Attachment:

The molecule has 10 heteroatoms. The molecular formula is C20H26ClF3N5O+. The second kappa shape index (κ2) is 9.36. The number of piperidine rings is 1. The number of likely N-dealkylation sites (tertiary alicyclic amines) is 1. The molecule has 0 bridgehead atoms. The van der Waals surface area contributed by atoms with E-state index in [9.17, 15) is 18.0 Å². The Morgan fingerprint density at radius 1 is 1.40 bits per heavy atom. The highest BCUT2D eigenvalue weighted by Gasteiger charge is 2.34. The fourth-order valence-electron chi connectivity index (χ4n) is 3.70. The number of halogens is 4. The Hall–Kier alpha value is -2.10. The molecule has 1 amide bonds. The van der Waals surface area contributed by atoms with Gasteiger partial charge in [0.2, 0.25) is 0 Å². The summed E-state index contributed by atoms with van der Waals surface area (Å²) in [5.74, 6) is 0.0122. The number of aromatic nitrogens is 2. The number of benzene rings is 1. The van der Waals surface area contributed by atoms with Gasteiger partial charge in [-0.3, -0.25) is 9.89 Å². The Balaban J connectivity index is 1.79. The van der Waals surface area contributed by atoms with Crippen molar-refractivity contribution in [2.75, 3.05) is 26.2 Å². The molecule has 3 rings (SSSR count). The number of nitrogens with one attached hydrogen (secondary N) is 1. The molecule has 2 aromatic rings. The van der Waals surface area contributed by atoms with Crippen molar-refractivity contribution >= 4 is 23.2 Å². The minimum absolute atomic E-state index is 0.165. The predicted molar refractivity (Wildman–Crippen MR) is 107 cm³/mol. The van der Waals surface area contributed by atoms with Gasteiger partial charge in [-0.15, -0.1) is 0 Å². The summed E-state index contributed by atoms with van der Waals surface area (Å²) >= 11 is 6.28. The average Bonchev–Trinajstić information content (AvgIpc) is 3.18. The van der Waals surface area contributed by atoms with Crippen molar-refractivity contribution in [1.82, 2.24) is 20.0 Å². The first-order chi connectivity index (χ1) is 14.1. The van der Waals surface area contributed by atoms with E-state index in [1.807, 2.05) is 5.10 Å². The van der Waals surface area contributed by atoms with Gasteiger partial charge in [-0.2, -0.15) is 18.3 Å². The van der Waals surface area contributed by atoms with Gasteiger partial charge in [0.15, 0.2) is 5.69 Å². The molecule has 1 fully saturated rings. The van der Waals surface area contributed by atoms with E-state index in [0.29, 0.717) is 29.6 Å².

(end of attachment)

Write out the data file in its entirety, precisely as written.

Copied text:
The molecule has 10 heteroatoms. The molecular formula is C20H26ClF3N5O+. The second kappa shape index (κ2) is 9.36. The number of piperidine rings is 1. The number of likely N-dealkylation sites (tertiary alicyclic amines) is 1. The molecule has 0 bridgehead atoms. The van der Waals surface area contributed by atoms with E-state index in [9.17, 15) is 18.0 Å². The Morgan fingerprint density at radius 1 is 1.40 bits per heavy atom. The highest BCUT2D eigenvalue weighted by Gasteiger charge is 2.34. The fourth-order valence-electron chi connectivity index (χ4n) is 3.70. The number of halogens is 4. The Hall–Kier alpha value is -2.10. The molecule has 1 amide bonds. The van der Waals surface area contributed by atoms with Gasteiger partial charge in [0.2, 0.25) is 0 Å². The summed E-state index contributed by atoms with van der Waals surface area (Å²) in [5.74, 6) is 0.0122. The number of aromatic nitrogens is 2. The number of benzene rings is 1. The van der Waals surface area contributed by atoms with Gasteiger partial charge in [-0.3, -0.25) is 9.89 Å². The Balaban J connectivity index is 1.79. The van der Waals surface area contributed by atoms with Crippen molar-refractivity contribution in [2.75, 3.05) is 26.2 Å². The molecule has 3 rings (SSSR count). The number of nitrogens with one attached hydrogen (secondary N) is 1. The molecule has 2 aromatic rings. The van der Waals surface area contributed by atoms with Crippen molar-refractivity contribution >= 4 is 23.2 Å². The minimum absolute atomic E-state index is 0.165. The predicted molar refractivity (Wildman–Crippen MR) is 107 cm³/mol. The van der Waals surface area contributed by atoms with Gasteiger partial charge in [-0.15, -0.1) is 0 Å². The summed E-state index contributed by atoms with van der Waals surface area (Å²) >= 11 is 6.28. The average Bonchev–Trinajstić information content (AvgIpc) is 3.18. The van der Waals surface area contributed by atoms with Crippen molar-refractivity contribution in [1.82, 2.24) is 20.0 Å². The first-order chi connectivity index (χ1) is 14.1. The van der Waals surface area contributed by atoms with E-state index in [1.807, 2.05) is 5.10 Å². The van der Waals surface area contributed by atoms with Gasteiger partial charge in [-0.2, -0.15) is 18.3 Å². The van der Waals surface area contributed by atoms with Gasteiger partial charge in [0.15, 0.2) is 5.69 Å². The molecule has 1 fully saturated rings. The van der Waals surface area contributed by atoms with E-state index in [0.29, 0.717) is 29.6 Å².